Rules and regulations for making money from a hobby
A hobby can mean something different for everybody, whether it’s simply something meant as a distraction from the hustle and bustle of every day life, or done in the pursuit of a lifelong interest. Some even take it to the next level and explore ways to make a little extra money on the side. We’re looking at the ins and outs of the world of hobbies, and how you can go that extra mile and turn that interest or pastime into a viable business option.
It’s clear to see that almost any hobby can be turned into a business providing you’re offering something that most people are going to want, and depending on your level of skill and how much spare time you have, there is definitely some scope for creating profit.
Of course, anything to do with earning money has to run through the proper channels, adhering to the laws and regulations in place by HM Revenue and Customs (HMRC) in the UK. So here is a quick stop guide for you to take these rules and regulations into account to ensure that what you’re earning is perfectly above board and legitimate.
As far as HMRC is concerned, you can be considered self-employed even if you already have a job, or even if what you’re doing is not making any profit at all. You can even be classed as self-employed if you don’t end up spending any of the money that you eventually make, so it’s very important to be absolutely sure and that you follow the correct guidelines.
The official HMRC guidelines are as follows; you are considered self employed if you:
- Run the business for yourself and take responsibility for its success or failure.
- You have several customers at the same time.
- You personally decide how, where and when you work.
- You hire other people at your own expense in order to help you either make or sell your goods.
- You agree on any fixed price for what you’re offering.
- You sell these goods or services in order to make a profit.
You might not think that you’re running a business empire, but as long as you are trading with the intention of earning money there is a good chance that HMRC will consider you to be self-employed.
As previously mentioned, depending on how profitable your hobby is, you may need to consider the tax implications. As a general rule, if any money at all exchanges hands the HMRC calls it a “profit seeking motive” and whether you’re making a profit or not, you will need to register as self employed. So what you need to do is follow this link and have your NI number and business details to hand such as address and the date you started trading.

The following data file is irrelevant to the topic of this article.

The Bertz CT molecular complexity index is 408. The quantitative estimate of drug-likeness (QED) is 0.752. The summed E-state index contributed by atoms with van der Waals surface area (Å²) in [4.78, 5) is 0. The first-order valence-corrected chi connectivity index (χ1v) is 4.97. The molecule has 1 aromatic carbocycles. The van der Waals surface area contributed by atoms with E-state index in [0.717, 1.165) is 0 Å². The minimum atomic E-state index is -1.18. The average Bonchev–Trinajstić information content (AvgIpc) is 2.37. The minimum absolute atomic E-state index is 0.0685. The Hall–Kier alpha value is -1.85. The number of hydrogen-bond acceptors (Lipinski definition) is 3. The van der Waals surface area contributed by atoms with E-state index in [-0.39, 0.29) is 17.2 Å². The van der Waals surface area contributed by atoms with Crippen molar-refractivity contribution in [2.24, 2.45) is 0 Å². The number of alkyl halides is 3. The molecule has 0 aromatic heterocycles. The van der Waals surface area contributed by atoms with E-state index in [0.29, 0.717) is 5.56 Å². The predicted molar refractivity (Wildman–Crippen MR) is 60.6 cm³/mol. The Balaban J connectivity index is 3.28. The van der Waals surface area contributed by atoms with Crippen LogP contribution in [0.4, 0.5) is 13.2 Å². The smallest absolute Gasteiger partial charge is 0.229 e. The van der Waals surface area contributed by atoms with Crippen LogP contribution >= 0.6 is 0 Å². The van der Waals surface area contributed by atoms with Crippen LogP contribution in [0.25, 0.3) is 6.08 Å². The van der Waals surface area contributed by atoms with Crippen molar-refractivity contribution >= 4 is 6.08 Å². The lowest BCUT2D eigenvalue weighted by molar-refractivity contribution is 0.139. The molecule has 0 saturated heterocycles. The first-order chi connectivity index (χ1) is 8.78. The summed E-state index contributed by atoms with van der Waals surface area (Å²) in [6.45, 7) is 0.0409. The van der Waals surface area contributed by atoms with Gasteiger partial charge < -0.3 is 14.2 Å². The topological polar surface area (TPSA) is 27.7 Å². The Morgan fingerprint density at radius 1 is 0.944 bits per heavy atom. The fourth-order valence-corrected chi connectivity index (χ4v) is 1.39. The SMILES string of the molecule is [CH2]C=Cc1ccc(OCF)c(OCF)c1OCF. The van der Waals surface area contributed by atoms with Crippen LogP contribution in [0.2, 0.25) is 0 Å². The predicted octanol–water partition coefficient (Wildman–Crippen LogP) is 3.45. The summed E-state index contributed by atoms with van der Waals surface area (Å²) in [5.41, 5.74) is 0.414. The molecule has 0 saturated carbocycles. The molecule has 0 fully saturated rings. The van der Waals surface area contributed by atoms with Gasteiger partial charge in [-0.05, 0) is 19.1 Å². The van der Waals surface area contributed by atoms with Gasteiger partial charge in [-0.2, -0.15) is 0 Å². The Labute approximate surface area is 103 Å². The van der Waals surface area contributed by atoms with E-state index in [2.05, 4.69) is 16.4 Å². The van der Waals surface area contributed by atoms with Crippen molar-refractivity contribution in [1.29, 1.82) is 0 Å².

So what happens now? You’ve established that your hobby has evolved to the next step and that you are officially considered self-employed (even if you have a regular job, remember), you’ve registered with HMRC, and now it’s time to make some money. Once things are off the ground you must, must, must remember to keep records of any and all business incomes and outgoings in order to correctly pay your taxes. This means any receipts for equipment or supplies needed, and proof of sales for every single transaction you make.
Should you want to take your goods on to the street (on a stall in a marketplace for example) you will need to contact your local council who may require you to apply for a street trading licence and even pay a fee.
Now that you’re self-employed you will be required to complete a self assessment tax return each year and pay any tax that’s due. This only applies if your earnings exceed the personal allowance of £10,600 (which is important to bear in mind if you have a regular job as well, as this makes it more likely that you’ll be earning more than that). Taxes are usually paid in 2 payments on the 31 January and 31 July, and you can use the official HMRC tax calculator to help you correctly budget for this.
The government have been taking all of this very seriously in recent years, clamping down on the 1 in 5 adults who are considered “hidden entrepreneurs” and as such aren’t correctly paying their taxes.
With some hard work, a ton of research, and a little luck, you can turn any hobby into a viable source of income, just remember that it’s extremely important that you follow the correct rules and regulations that are in place as you don’t want to be unknowingly breaking the law and ending up with a hefty fine.